A/C units that are working properly have no problems blasting out cool air all day long. So, when you notice that your air conditioner isn’t doing the heavy lifting it once was and isn’t blowing out cold air, it’s a safe bet that your A/C line has frozen up.
Frozen refrigerant (freon) lines cause the temperature inside your home to skyrocket, and they can freeze up even during the summer.
That’s right: your A/C lines can freeze right in the middle of summer, even when temperatures are blazing hot outside.
It’s important that you act quickly if you find that your A/C unit’s refrigerant line has frozen. With more than 40 years of experience, GetBest’s experts can help fix homeowner’s cooling issues on the spot. The team at Best Home Services is here to explain why A/C refrigerant lines become frozen and how you can quickly fix them.
How to Spot a Frozen Refrigerant Line Fast
All too often, homeowners neglect potential issues with their A/C unit until their problems become too tough to handle alone. There are typically at least a few signs to look out for that may indicate you’re due for an A/C leak repair.
If you’re searching for signs of ice buildup in your A/C unit, it’s a good idea to start with your indoor thermostat. Air conditioning units that have frozen freon lines can prevent your indoor temperature from reaching your thermostat’s setting. Eventually, this issue gets bad enough that the temperature becomes unbearably hot inside your home.
Once your air conditioner is no longer doing its job properly, your upstairs bedrooms and bathrooms will be the first rooms to get uncomfortably warm no matter how many times you adjust your thermostat. If your indoor temperature isn’t budging even after you try to change your thermostat settings, then it’s time to take a look at your evaporator.
Locate the supply register – the vent grille – on your A/C unit to see if the air that’s coming out of it is warm. Supply registers that are blowing out warm air are usually good indicators that ice is accumulating in your evaporator. Refer to your air conditioner’s instruction manual if you need help identifying your evaporator and begin checking for moisture that’s frozen.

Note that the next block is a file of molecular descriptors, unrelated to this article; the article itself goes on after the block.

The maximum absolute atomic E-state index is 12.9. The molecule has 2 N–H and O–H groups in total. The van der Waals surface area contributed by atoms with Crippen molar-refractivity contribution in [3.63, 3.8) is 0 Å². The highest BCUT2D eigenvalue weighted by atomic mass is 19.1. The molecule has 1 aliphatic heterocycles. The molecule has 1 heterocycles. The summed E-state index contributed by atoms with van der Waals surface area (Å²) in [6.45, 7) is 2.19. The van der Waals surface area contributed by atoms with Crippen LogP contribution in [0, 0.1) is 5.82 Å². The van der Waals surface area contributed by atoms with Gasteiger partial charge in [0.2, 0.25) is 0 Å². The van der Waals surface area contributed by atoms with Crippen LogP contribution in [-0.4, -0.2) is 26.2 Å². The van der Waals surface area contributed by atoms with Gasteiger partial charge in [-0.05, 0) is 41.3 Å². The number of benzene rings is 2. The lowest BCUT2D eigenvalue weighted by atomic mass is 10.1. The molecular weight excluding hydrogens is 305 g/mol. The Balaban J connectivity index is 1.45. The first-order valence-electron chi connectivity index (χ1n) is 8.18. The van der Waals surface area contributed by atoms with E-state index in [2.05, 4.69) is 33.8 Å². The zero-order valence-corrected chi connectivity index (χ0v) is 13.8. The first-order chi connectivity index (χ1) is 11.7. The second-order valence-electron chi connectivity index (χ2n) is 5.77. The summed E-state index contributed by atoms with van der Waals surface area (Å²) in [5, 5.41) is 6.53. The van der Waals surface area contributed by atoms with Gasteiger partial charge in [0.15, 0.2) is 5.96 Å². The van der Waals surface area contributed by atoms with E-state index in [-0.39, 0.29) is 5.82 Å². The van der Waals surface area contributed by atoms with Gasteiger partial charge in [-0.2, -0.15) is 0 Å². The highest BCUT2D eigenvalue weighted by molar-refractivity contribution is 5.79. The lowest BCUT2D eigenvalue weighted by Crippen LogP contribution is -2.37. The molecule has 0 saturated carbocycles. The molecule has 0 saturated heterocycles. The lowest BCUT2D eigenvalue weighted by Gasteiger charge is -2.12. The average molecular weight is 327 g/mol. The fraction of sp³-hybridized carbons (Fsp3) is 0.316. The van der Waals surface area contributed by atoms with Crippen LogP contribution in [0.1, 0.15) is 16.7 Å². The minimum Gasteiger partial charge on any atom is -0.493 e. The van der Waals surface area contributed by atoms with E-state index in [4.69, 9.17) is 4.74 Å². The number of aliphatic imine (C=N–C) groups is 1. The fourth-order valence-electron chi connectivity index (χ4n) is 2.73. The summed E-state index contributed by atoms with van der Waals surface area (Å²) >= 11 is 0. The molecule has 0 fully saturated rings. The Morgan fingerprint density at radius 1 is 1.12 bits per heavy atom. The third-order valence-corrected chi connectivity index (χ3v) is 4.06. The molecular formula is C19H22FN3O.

Frozen evaporator coils with thin layers of ice indicate that the freon in your air conditioner is too cold and is causing moisture to freeze. There are multiple possible reasons for your air conditioner’s freon levels to drop below 32 degrees Fahrenheit, even during the summer; let’s look at the most common reasons for a frozen A/C line to occur.
Why Is My Refrigerant Line Frozen?
Air conditioning systems with functioning refrigerant lines have no issues cooling air down with their evaporator coils. Evaporators that work properly absorb heat from the air they take in and cool it down with their refrigerant. Air conditioners that run into certain problems, though, start to struggle with their cooling and heat absorption.
Why, though, do refrigerant lines sometimes freeze, even in the middle of scorching-hot summer temperatures? The answer usually has to do with your evaporator’s airflow or freon levels.
Your Evaporator’s Airflow Is Restricted
The airflow that circulates over your evaporator can become restricted for a few reasons. Poor airflow over your evaporator coils can cause moisture to start freezing in your refrigerant line, which can wreak havoc on your home’s indoor temperature.
Best Home Services recommends that you check for the following signs if you suspect your air conditioner’s airflow is restricted:
- Your air filter is dirty. Dirty air filters that are clogged with debris can make it hard for air to flow properly. Try to change out your air conditioner’s filter at least once a month to prevent condensation from forming and freezing on your evaporator coils.
- Your return vents are blocked. Air conditioners with blocked return vents have no way of properly circulating cool air throughout your home. Your A/C unit needs unrestricted return vents to properly pull in air and condition it. Always keep your return vents free of anything that might prevent air from circulating freely.
- Your supply vents are closed. Supply vents that are closed restrict the circulation of cool air inside. It’s a bad idea to close your supply vents even in rooms you don’t use since poor airflow can eventually cause moisture on your refrigerant line to become frozen.
- Your evaporator coil is clogged. Your air conditioning unit’s evaporator coil has a collection of copper tubes that promotes cooling and adequate absorption of heat. When your evaporator coil becomes clogged with dirt, though, your A/C system can’t function properly. It’s important that you contact A/C leak repair professionals like Best Home Services to prevent the buildup of dirt in your unit’s evaporator coil.
Your Freon Is Leaking
The freon that flows in your refrigerant line is responsible for absorbing heat from air and pushing that air through your outdoor condenser. Once your freon starts to leak, your refrigerant levels inevitably take a dive. If your refrigerant levels fall low enough, your freon can even start to freeze because there’s no longer adequate pressure in your refrigerant coils.
Leaking freon means that it’s only a matter of time until your air conditioning system starts to falter. Insufficient refrigerant levels negatively impact how well you’re A/C system can move and condition air. Eventually, your energy bills are going to feel the heat.